By Mike Steyn Director at Aspire Solutions
Many business problems can be solved by taking a geographical view. From discovering why deliveries are being delayed to understanding where to locate a new retail store, looking at the problem on a map brings new insights and new ideas for action.
But spatial business intelligence is only as good as the data that’s available – if fresh data on roadworks and diversions is missing from your traffic map, for example, you won’t spot the pattern behind those late deliveries.
Until very recently data was the single most important limiting factor in developing spatially based business solutions. In some cases it just didn’t exist; but most of the time, it was just too expensive to access. The companies whose business it was to gather the data protected their intellectual property by making it accessible only to those who could afford to pay massive fees. If you couldn’t afford to buy an entire database, usually at a cost that represented a significant capital investment, you were doomed to stay in the dark.
Fortunately business models have evolved in step with delivery technologies: Data, like almost everything else, is now available as a service.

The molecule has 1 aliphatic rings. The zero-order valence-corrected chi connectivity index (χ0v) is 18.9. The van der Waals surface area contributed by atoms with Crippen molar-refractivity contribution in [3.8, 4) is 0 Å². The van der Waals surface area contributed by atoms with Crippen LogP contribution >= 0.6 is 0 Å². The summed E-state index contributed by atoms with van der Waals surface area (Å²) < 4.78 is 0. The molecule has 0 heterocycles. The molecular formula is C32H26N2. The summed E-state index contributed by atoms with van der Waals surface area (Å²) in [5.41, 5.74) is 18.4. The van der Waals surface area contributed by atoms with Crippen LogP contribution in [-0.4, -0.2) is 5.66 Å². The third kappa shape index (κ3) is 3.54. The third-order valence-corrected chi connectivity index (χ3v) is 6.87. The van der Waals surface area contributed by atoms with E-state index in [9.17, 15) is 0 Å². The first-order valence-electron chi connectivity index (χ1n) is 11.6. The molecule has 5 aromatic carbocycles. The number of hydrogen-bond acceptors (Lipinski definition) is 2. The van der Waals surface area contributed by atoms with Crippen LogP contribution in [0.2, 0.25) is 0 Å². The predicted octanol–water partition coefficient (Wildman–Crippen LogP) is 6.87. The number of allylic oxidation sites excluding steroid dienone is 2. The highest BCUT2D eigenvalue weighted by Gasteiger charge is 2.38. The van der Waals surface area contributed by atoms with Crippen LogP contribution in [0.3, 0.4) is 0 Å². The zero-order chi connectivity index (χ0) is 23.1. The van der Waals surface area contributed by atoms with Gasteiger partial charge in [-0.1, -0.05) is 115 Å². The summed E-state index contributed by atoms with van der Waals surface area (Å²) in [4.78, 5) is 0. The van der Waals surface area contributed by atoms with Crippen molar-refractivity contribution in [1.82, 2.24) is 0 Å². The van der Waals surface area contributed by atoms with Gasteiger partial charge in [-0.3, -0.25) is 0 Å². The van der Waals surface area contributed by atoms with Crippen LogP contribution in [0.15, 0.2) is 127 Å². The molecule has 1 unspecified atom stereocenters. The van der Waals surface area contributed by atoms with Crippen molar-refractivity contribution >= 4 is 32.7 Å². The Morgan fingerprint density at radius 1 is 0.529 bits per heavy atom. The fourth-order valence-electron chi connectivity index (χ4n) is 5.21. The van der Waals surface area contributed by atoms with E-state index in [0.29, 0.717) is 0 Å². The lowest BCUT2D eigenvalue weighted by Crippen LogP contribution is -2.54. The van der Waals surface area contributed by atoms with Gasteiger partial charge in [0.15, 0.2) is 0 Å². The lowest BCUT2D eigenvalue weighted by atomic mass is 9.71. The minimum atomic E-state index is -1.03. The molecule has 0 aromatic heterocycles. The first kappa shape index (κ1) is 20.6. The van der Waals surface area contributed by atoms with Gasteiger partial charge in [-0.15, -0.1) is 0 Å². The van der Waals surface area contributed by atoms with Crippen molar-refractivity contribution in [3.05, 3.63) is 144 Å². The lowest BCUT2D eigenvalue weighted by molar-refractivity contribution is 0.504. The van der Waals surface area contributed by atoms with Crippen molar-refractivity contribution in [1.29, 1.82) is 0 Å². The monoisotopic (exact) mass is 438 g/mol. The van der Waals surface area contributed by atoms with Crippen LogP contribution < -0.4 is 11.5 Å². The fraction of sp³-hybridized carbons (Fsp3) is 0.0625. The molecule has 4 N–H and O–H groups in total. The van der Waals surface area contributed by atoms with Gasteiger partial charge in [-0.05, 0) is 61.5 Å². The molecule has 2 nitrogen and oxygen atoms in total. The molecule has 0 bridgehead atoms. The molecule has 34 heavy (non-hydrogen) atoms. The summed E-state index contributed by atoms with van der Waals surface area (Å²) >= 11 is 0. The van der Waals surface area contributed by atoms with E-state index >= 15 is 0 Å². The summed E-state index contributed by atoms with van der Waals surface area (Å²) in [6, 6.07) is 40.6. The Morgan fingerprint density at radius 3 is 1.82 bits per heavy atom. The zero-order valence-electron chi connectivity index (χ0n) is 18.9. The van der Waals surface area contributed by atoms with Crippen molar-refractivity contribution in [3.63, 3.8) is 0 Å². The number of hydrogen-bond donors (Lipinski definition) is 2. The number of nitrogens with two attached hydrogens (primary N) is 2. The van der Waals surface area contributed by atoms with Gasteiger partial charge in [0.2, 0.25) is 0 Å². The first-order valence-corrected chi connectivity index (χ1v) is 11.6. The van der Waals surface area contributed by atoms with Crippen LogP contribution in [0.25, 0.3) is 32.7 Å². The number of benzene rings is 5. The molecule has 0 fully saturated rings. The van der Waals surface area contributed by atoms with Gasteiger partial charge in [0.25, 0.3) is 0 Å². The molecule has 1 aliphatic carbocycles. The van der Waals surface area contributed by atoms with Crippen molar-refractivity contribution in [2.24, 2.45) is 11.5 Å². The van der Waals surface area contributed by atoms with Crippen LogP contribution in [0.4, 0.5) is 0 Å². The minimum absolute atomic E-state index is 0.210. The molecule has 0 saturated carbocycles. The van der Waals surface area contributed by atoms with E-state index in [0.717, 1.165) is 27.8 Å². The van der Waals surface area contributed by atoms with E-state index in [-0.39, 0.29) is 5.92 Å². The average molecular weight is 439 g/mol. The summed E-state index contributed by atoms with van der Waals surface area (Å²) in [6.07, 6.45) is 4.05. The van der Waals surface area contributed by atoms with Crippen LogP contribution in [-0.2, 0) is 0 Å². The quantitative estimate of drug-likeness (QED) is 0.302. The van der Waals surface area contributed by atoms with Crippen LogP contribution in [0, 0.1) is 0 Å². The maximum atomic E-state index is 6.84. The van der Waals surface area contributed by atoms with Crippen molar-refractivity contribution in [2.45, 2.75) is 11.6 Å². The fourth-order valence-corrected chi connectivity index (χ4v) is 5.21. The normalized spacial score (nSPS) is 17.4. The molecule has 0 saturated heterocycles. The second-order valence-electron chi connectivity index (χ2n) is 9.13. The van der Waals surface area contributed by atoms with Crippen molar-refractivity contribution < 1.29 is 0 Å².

For those who build business solutions, it’s now possible to integrate multiple feeds from different spatial data publishers, delivering real business value quickly and cost-effectively. This is completely changing the business case for spatial solutions and is likely to be massive driver of innovation in the next few years.
There are two important factors determining the success of any spatial business solution: Firstly, you will need to consider the maturity of the data feed: How easy is it to access and integrate, how reliable is it, how often is the data updated?
Recent experience in the EU has shown us where South Africa could be headed in the next few years: There, real-time weather and traffic feeds are widely available at reasonable cost. Whether you’re planning a route for a single trip or a complex delivery network, this information once properly integrated into useful applications results in dramatic efficiency improvements.
The second factor to consider is managing delivery from multiple suppliers. It’s likely that no one data publisher will be able to supply all your needs: Instead, systems designers will need to manage relationships with several different organisations at once. Unless you have the capacity to manage this in-house, make sure you choose a partner who already has this network of relationships in place and can offer solid guarantees about quality of service and uptime. As the client, you shouldn’t have to worry about which data is coming from which publisher – the solution should just work.
It’s still early days for this kind of solution in South Africa, but we are catching up rapidly – and given the data, we can still design world-beating solutions.